Tuesday, July 13th 2004

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Labels tout low-carb count
Wineries capitalize on diet craze by promoting new, existing products

If counting carbohydrates is driving you to drink, you may want to take comfort in a glass of wine -- a beverage naturally low in carbohydrates.

Some winemakers are beginning to capitalize on this fact and the low-carb craze by marketing their already low-carb products as, well, low-carb drinks.

"We're meeting the needs of 59 million consumers who are counting carbs on a daily basis," said Andrew Varga, vice president and global brand director at Brown-Forman Wines, the Louisville wine and spirits company that has just introduced One.6 chardonnay and One.9 merlot.

Each is named for its respective carb count per 5-ounce serving, the federal standard on which low-carb claims must be measured.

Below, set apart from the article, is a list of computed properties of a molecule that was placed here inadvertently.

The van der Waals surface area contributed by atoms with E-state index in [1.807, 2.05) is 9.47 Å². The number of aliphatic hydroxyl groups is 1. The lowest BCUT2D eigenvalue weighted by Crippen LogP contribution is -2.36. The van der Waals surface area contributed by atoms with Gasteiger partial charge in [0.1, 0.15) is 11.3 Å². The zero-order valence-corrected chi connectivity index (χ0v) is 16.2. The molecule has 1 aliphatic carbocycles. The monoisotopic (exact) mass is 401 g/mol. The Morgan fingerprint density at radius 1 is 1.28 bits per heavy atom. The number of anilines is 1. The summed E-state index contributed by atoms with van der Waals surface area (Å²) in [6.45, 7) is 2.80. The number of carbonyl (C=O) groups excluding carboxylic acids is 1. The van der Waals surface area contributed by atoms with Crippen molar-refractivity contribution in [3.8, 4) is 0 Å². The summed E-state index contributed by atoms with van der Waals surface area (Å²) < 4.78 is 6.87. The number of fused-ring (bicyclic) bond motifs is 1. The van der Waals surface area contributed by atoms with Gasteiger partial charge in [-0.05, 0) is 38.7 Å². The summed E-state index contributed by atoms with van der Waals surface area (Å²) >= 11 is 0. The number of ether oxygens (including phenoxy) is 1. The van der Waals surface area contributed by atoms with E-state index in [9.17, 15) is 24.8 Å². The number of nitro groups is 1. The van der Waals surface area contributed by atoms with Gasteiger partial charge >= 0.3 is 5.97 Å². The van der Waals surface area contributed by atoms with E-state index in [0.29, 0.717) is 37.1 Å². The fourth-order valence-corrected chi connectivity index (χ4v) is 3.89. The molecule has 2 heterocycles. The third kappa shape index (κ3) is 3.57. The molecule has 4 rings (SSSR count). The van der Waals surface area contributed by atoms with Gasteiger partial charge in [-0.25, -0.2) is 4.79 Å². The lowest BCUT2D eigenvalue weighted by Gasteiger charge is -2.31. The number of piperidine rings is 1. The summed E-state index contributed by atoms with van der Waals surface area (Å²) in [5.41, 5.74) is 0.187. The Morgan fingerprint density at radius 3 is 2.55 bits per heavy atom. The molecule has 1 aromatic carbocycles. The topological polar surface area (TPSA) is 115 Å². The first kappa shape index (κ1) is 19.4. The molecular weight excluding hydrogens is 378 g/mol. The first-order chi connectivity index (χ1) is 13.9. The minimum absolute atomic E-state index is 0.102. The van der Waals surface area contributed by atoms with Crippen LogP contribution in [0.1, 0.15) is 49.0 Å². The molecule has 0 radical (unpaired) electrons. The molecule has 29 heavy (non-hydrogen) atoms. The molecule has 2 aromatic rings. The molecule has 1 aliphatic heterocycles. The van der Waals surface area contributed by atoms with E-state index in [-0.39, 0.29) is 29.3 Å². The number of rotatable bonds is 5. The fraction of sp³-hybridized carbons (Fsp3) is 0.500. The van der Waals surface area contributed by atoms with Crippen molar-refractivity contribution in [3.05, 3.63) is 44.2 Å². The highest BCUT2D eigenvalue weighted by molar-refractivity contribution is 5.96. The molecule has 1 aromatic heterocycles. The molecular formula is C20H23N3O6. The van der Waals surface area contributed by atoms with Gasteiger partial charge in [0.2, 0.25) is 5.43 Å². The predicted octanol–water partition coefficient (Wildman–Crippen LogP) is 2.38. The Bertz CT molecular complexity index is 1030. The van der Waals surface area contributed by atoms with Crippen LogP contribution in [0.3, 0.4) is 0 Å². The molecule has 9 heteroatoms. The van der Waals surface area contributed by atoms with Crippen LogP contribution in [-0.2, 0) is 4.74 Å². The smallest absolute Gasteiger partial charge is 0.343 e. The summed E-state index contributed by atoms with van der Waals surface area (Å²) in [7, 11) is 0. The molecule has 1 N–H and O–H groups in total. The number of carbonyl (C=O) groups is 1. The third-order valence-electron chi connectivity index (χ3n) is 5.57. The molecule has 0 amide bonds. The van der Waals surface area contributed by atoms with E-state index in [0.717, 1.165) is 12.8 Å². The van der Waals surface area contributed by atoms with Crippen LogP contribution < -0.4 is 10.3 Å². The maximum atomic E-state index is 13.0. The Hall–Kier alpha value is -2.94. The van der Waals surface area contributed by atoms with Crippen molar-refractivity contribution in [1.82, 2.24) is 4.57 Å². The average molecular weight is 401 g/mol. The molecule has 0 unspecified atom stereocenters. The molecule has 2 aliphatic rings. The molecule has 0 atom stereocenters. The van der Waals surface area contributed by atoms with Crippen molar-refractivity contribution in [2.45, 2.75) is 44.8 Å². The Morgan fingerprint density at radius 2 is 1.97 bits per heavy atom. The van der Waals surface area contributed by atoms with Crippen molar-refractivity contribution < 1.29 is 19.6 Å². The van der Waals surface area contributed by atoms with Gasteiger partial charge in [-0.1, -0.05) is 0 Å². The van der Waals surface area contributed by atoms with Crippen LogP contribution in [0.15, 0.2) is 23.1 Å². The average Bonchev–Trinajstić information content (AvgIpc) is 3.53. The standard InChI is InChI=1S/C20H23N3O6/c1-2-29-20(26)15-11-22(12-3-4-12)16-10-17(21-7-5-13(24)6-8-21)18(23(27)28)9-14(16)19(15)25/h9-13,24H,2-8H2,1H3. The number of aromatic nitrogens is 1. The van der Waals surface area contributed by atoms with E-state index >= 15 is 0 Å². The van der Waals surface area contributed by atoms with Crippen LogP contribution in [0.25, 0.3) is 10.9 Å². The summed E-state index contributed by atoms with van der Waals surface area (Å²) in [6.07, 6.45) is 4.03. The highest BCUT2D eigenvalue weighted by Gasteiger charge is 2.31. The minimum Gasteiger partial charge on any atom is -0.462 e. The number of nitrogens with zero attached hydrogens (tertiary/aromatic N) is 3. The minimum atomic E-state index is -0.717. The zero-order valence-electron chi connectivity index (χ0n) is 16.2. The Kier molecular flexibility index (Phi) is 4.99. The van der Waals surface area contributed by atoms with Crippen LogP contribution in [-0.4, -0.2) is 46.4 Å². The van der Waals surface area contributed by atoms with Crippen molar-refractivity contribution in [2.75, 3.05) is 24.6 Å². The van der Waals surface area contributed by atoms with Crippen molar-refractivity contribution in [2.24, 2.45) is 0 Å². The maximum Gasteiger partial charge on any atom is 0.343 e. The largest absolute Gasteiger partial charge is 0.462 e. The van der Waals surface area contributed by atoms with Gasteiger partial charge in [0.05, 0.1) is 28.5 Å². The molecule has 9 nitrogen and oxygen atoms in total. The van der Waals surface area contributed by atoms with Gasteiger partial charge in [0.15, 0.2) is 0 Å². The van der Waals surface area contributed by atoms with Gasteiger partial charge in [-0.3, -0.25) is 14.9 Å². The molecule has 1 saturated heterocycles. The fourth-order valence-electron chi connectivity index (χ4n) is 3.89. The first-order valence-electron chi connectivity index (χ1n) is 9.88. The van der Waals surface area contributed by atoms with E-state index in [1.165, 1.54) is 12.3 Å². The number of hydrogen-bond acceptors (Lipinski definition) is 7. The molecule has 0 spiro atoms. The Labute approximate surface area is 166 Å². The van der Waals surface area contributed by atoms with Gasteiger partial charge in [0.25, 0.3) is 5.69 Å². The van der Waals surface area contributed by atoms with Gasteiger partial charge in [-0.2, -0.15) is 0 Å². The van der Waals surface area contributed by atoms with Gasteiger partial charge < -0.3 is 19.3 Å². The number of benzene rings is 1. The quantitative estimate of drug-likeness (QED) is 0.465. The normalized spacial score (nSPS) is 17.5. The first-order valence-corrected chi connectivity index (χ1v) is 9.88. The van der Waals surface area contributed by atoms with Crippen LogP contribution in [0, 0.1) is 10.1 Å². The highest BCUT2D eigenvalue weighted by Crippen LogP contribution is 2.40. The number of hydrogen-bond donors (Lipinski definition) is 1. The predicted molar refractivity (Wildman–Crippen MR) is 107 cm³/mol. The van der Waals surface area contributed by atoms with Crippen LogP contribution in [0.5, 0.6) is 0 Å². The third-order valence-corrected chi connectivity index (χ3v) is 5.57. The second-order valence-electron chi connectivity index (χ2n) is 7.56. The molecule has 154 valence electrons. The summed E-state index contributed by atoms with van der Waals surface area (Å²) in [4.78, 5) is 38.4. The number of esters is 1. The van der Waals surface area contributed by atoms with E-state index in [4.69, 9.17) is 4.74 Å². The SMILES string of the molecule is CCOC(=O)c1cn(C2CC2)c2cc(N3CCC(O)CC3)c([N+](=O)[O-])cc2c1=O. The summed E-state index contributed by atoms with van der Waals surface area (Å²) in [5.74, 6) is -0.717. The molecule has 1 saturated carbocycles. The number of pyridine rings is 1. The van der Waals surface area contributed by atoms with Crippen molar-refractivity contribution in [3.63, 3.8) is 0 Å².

Sutter Home Family Vineyards is offering carbohydrate and calorie information on its Web site (www.sutterhome.com) and promotional material in stores.

Diageo Chateau and Estate wines, maker of BV Coastal Estates, Sterling Vintner Cellars and Century Cellars, is printing up low-carb "neckers" to slip over bottles.

The federal government allows winemakers to trumpet their low-carb status as long as the labels offer other nutritional information, such as number of calories, fats and proteins.

To qualify as "low carb" under interim federal guidelines, the wine must contain fewer than 7 grams of carbohydrates per 5-ounce serving.

Most wines would qualify under this standard, with dryer wines generally running in the 2- to 5-gram range. Wine containing more than 7 grams of carbohydrates per serving may be labeled as "reduced carbohydrates" or "lower carbohydrates" if the wine contains lower levels of carbohydrates than the wine company's regular product.

Varga said the two Brown-Forman wines have been greeted with enthusiasm since their introduction in April, with 300,000 cases ordered so far. A One.9 cabernet sauvignon is due in August.